This is where I was going with my original post. I am no historian (apparently, I am a loser middle manager), so my statements were really more the product of a hobbyist's interest in military history, and not from any technical knowledge. When I think of some of the "guerilla" tactics adopted by Washington's army, or even the fact that a rag tag band of farmers were able to prevail over Hessian mercenaries and the British military, which was one of the most powerful in the world at the time, I think they need to be considered one of the most effective in history for that reason alone.
post #120 of 144
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Originally Posted by JLibourel View Post
I would second the opinion that the longbow required constant training, so much so that various English kings forbade participation in other sports so that men could keep practicing their archery.

It has been argued that the longbow in skilled hands was always a more formidable weapon than the muzzleloading musket. However, it was much, much easier to train a man in the use of a gun than the longbow, which is why in the 15th and 16th centuries the gun, primitive though it was in those days, pretty thoroughly displaced the longbow.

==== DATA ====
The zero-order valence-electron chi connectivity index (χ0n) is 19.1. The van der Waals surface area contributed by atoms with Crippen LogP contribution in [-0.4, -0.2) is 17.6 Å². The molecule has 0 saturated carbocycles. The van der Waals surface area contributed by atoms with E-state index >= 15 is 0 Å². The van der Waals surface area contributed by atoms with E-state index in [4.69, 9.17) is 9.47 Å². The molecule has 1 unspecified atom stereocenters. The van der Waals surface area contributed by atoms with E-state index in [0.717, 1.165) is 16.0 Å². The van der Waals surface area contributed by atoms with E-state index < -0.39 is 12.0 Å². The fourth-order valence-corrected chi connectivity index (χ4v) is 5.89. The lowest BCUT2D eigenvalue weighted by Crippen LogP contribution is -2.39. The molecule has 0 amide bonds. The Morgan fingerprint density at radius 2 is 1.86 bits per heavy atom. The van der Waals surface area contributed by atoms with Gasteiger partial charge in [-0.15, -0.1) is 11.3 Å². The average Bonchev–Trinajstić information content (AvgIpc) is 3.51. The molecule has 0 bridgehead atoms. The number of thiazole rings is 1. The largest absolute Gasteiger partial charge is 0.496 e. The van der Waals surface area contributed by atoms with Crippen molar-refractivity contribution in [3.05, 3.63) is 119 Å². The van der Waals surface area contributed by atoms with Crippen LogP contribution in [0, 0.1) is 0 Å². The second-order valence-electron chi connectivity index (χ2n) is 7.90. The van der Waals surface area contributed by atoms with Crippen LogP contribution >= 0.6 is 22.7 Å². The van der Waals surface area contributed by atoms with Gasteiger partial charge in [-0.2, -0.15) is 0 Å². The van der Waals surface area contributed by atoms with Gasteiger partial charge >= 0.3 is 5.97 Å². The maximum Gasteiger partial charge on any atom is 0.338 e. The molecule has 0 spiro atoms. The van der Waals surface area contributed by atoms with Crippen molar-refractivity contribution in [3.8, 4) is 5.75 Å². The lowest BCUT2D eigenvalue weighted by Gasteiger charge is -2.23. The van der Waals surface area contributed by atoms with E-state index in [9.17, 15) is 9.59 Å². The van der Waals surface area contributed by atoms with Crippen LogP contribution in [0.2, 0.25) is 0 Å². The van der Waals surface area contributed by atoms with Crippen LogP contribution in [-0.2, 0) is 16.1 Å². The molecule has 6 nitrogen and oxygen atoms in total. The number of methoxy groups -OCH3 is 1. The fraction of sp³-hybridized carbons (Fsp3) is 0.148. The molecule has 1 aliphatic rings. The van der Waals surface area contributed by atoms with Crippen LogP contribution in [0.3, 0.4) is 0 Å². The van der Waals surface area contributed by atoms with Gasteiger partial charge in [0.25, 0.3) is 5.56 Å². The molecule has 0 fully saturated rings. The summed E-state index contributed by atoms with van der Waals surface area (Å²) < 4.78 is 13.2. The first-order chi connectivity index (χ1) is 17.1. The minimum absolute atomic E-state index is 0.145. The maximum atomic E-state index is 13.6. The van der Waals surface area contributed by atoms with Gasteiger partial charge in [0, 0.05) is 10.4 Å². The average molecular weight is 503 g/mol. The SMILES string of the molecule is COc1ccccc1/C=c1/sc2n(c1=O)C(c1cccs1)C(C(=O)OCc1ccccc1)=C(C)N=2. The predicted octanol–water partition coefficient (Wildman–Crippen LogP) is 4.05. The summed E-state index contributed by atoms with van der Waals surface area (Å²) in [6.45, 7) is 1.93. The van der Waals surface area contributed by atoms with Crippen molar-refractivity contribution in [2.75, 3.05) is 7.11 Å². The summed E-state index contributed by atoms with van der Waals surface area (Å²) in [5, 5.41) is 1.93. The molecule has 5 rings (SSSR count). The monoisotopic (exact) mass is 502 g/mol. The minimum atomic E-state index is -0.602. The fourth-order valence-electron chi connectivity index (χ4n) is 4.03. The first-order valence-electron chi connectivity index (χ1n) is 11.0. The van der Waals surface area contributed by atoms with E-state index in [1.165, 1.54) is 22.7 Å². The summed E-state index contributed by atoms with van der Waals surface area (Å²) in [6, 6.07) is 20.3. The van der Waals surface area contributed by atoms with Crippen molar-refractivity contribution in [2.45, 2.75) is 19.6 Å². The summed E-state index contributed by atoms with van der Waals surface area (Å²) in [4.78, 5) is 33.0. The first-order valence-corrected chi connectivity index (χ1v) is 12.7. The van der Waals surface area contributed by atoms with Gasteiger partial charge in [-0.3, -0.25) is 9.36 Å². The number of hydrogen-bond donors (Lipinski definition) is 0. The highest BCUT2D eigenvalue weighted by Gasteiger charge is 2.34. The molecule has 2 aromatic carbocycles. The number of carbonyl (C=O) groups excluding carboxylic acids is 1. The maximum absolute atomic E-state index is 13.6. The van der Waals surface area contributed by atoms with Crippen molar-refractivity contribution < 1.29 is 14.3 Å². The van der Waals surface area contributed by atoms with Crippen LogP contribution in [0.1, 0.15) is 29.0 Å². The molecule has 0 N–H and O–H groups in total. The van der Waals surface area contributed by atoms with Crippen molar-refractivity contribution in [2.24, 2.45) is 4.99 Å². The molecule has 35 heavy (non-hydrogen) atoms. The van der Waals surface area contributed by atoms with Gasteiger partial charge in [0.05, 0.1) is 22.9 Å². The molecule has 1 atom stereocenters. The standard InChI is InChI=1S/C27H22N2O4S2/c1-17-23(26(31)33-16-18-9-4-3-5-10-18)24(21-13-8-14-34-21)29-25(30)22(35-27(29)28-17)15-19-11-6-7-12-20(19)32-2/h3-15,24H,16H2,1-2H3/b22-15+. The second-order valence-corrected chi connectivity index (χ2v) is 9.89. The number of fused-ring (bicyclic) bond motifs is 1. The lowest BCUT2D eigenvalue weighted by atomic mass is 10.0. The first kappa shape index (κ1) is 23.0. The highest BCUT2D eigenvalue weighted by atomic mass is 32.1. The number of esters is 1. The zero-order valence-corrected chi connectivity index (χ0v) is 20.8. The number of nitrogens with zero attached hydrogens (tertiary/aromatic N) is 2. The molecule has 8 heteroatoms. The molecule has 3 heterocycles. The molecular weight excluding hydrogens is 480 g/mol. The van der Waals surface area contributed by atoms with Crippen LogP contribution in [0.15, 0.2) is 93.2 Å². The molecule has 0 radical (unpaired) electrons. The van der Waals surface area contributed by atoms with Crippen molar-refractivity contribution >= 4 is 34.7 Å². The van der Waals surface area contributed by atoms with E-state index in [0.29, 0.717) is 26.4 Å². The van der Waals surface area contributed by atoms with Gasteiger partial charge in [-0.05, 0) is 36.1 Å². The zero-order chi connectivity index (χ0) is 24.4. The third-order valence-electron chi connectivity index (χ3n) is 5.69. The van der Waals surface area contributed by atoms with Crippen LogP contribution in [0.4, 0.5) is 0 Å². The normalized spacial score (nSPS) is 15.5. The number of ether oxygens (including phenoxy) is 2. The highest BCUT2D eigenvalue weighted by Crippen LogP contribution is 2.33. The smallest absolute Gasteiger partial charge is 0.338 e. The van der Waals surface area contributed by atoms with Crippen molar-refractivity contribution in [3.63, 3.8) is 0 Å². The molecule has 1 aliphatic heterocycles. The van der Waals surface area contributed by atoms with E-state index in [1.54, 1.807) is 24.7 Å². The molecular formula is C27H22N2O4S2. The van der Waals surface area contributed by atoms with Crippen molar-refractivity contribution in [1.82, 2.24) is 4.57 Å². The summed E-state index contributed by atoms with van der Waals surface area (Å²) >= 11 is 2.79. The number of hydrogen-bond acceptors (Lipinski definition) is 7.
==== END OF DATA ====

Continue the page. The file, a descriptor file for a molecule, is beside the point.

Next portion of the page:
I wasn't arguing that it didn't take skill - I think I remember reading that the practice and training actually altered the shape of the shoulder bones, and I also read how boys would spend hours holding wieghts up to build the muscles needed to fire a bow.

what I said was that it was revolutionary in that men who were not knights were able to best knights - my understanding was the longbowmen were closer to the way soldiers are today - not born to it, and they didn't spend their whole lives as bowmen - they would train part of the week while growing up, and then spend a few years doing it, and then they would have other jobs, like farmers or (I believe more commonly) craftsmen. knights spent their whole lives fighting or training to fight, were part of a caste of warriors, and had arms that would be worht hundreds of thousands of dollars in todays understanding of value.

that is what I meant. not that it is on topic, but I stand by it.

and, yes, I understand that both the crossbow and the musket were inferior, but much easier to train with.